A Review of Diabetes Prediction Equations in African Descent Populations
- 1National Institute of Diabetes and Digestive and Kidney Diseases (NIDDK), United States
- 2National Institute on Minority Health and Health Disparities (NIMHD), United States
- 3National Institutes of Health (NIH), United States
BACKGROUND: Predicting undiagnosed diabetes is a critical step towards addressing the diabetes epidemic in populations of African descent worldwide.
OBJECTIVE: To review characteristics of equations developed, tested or modified to predict diabetes in African descent populations.
METHODS: Using PubMed, Scopus and Embase databases, a scoping review yielded 585 research articles. After removal of duplicates (n=205), 380 articles were reviewed. After title and abstract review 328 articles did not meet inclusion criteria and were excluded. Fifty-two articles were retained. However, full text review revealed that 44 of the 52 articles did not report findings by AROC or C-statistic in African descent populations. Therefore, eight articles remained.
RESULTS: The 8 articles reported on a total of 15 prediction equation studies. The prediction equations were of two types. Prevalence prediction equations (n=9) detected undiagnosed diabetes and were based on non-invasive variables only. Non-invasive variables included demographics, blood pressure and measures of body size. Incidence prediction equations (n=6) predicted risk of developing diabetes and used either non-invasive variables or both non-invasive and invasive. Invasive variables required blood tests and included fasting glucose, high density lipoprotein-cholesterol (HDL), triglycerides (TG), and A1C.
Prevalence prediction studies were conducted in the United States, Africa and Europe. Incidence prediction studies were conducted only in the United States. In all these studies, the performance of diabetes prediction equations was assessed by area under the receiver operator characteristics curve (AROC) or the C-statistic. Therefore, we evaluated the efficacy of these equations based on standard criteria, specifically discrimination by either AROC or C-statistic were defined as: Poor (0.50 to 0.69); Acceptable (0.70 to 0.79); Excellent (0.80 to 0.89); or Outstanding (0.90 to 1.00).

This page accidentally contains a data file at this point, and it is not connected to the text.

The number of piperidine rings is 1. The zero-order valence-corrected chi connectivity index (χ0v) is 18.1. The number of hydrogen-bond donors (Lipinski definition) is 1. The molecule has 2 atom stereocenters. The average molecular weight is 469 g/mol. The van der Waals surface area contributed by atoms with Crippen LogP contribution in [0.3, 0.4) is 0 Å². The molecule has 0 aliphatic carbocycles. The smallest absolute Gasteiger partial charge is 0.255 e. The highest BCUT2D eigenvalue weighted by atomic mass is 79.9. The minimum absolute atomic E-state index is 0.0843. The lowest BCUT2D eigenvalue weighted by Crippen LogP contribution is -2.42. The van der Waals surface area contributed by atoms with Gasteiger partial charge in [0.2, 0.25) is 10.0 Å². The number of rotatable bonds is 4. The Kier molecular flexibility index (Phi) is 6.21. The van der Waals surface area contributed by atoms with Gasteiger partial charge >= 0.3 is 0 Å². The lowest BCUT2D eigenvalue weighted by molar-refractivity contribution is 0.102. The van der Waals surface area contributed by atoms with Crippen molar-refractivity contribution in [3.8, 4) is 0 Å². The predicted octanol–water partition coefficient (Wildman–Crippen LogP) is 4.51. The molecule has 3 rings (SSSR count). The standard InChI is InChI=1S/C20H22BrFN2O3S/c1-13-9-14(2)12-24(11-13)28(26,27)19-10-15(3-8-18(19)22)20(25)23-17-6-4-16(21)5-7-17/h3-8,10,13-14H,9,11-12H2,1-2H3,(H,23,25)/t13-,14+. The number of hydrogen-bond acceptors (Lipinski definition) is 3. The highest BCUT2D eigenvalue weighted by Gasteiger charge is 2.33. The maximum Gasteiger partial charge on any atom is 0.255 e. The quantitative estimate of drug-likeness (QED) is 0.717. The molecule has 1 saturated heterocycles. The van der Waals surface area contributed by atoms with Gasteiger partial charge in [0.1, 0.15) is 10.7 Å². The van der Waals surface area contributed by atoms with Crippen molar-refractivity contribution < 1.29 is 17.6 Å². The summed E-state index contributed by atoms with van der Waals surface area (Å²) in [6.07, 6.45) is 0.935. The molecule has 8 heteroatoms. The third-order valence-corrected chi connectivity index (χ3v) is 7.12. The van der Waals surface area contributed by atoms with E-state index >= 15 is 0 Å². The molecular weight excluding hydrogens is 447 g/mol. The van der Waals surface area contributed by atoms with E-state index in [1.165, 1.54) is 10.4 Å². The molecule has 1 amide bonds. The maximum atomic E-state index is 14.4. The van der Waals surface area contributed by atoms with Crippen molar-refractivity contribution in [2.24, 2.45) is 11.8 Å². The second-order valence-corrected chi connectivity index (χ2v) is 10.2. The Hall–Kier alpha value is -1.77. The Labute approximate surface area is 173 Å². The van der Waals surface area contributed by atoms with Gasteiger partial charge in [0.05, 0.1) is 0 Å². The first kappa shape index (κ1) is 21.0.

Prediction equations based only on non-invasive variables reported to have poor to acceptable detection of diabetes with AROC or C-statistic 0.64 to 0.79. In contrast, prediction equations which were based on both non-invasive and invasive variables had excellent diabetes detection with AROC or C-statistic 0.80 to 0.82.
CONCLUSION: Equations which use a combination of non-invasive and invasive variables appear to be superior in the prediction of diabetes in African descent populations than equations that rely on non-invasive variables alone.
Keywords: African (Black) diaspora, Prediction equation, Area under the ROC curve (AUC), Diabetes detection, Diabetes risk, African Descent Population
Received: 25 Apr 2019;
Accepted: 12 Sep 2019.
Copyright: © 2019 Mugeni, Aduwo, Briker, Hormenu, Sumner and Horlyck-Romanovsky. This is an open-access article distributed under the terms of the Creative Commons Attribution License (CC BY). The use, distribution or reproduction in other forums is permitted, provided the original author(s) and the copyright owner(s) are credited and that the original publication in this journal is cited, in accordance with accepted academic practice. No use, distribution or reproduction is permitted which does not comply with these terms.
* Correspondence: Dr. Margrethe F. Horlyck-Romanovsky, National Institute of Diabetes and Digestive and Kidney Diseases (NIDDK), Bethesda, Maryland, United States, firstname.lastname@example.org